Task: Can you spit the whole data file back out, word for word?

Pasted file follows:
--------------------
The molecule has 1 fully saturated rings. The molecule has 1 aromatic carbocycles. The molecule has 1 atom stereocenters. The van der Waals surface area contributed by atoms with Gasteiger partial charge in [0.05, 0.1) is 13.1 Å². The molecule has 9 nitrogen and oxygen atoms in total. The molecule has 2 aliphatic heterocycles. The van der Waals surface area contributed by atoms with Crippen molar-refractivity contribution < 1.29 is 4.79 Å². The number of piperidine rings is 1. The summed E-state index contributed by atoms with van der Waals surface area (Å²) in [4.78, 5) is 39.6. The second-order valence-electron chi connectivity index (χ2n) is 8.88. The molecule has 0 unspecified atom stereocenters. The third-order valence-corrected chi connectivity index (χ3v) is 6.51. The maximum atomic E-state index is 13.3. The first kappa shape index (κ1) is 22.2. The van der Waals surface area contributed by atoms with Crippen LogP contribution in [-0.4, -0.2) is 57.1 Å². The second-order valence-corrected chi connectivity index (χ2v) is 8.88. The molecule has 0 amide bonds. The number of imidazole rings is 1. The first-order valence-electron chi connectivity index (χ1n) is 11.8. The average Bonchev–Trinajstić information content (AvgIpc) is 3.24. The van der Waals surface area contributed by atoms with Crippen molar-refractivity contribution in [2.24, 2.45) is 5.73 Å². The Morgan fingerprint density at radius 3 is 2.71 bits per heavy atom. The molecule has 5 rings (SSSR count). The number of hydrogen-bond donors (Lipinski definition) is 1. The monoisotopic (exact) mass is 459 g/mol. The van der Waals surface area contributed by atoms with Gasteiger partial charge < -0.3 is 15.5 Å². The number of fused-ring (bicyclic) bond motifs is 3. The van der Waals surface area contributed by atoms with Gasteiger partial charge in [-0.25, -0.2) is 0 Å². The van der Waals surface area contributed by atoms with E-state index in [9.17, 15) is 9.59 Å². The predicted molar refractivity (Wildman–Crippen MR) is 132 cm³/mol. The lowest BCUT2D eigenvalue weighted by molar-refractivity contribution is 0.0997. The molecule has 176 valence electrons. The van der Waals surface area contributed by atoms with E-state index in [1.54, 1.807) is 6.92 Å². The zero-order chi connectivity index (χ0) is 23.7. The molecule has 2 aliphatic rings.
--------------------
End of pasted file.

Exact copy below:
The molecule has 1 fully saturated rings. The molecule has 1 aromatic carbocycles. The molecule has 1 atom stereocenters. The van der Waals surface area contributed by atoms with Gasteiger partial charge in [0.05, 0.1) is 13.1 Å². The molecule has 9 nitrogen and oxygen atoms in total. The molecule has 2 aliphatic heterocycles. The van der Waals surface area contributed by atoms with Crippen molar-refractivity contribution < 1.29 is 4.79 Å². The number of piperidine rings is 1. The summed E-state index contributed by atoms with van der Waals surface area (Å²) in [4.78, 5) is 39.6. The second-order valence-electron chi connectivity index (χ2n) is 8.88. The molecule has 0 unspecified atom stereocenters. The third-order valence-corrected chi connectivity index (χ3v) is 6.51. The maximum atomic E-state index is 13.3. The first kappa shape index (κ1) is 22.2. The van der Waals surface area contributed by atoms with Crippen LogP contribution in [-0.4, -0.2) is 57.1 Å². The second-order valence-corrected chi connectivity index (χ2v) is 8.88. The molecule has 0 amide bonds. The number of imidazole rings is 1. The first-order valence-electron chi connectivity index (χ1n) is 11.8. The average Bonchev–Trinajstić information content (AvgIpc) is 3.24. The van der Waals surface area contributed by atoms with Crippen molar-refractivity contribution in [2.24, 2.45) is 5.73 Å². The Morgan fingerprint density at radius 3 is 2.71 bits per heavy atom. The molecule has 5 rings (SSSR count). The number of hydrogen-bond donors (Lipinski definition) is 1. The monoisotopic (exact) mass is 459 g/mol. The van der Waals surface area contributed by atoms with Gasteiger partial charge < -0.3 is 15.5 Å². The number of fused-ring (bicyclic) bond motifs is 3. The van der Waals surface area contributed by atoms with Gasteiger partial charge in [-0.25, -0.2) is 0 Å². The van der Waals surface area contributed by atoms with E-state index in [9.17, 15) is 9.59 Å². The predicted molar refractivity (Wildman–Crippen MR) is 132 cm³/mol. The lowest BCUT2D eigenvalue weighted by molar-refractivity contribution is 0.0997. The molecule has 176 valence electrons. The van der Waals surface area contributed by atoms with E-state index in [1.54, 1.807) is 6.92 Å². The zero-order chi connectivity index (χ0) is 23.7. The molecule has 2 aliphatic rings.